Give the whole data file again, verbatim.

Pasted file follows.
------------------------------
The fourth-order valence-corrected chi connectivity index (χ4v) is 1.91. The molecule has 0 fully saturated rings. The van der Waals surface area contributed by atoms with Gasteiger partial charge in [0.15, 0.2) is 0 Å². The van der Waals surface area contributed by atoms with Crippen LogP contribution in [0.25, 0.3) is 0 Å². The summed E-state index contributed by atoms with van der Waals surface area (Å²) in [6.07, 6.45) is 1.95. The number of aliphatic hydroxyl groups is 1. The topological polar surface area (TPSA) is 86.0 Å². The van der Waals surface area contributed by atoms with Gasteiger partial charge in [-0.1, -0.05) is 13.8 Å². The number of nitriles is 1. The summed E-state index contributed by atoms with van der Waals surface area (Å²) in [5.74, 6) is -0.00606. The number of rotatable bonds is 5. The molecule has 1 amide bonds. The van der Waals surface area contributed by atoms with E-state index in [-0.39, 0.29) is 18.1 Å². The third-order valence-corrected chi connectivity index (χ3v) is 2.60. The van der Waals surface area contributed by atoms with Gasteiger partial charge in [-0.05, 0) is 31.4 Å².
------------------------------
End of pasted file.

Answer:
The fourth-order valence-corrected chi connectivity index (χ4v) is 1.91. The molecule has 0 fully saturated rings. The van der Waals surface area contributed by atoms with Gasteiger partial charge in [0.15, 0.2) is 0 Å². The van der Waals surface area contributed by atoms with Crippen LogP contribution in [0.25, 0.3) is 0 Å². The summed E-state index contributed by atoms with van der Waals surface area (Å²) in [6.07, 6.45) is 1.95. The number of aliphatic hydroxyl groups is 1. The topological polar surface area (TPSA) is 86.0 Å². The van der Waals surface area contributed by atoms with Gasteiger partial charge in [-0.1, -0.05) is 13.8 Å². The number of nitriles is 1. The summed E-state index contributed by atoms with van der Waals surface area (Å²) in [5.74, 6) is -0.00606. The number of rotatable bonds is 5. The molecule has 1 amide bonds. The van der Waals surface area contributed by atoms with E-state index in [-0.39, 0.29) is 18.1 Å². The third-order valence-corrected chi connectivity index (χ3v) is 2.60. The van der Waals surface area contributed by atoms with Gasteiger partial charge in [-0.05, 0) is 31.4 Å².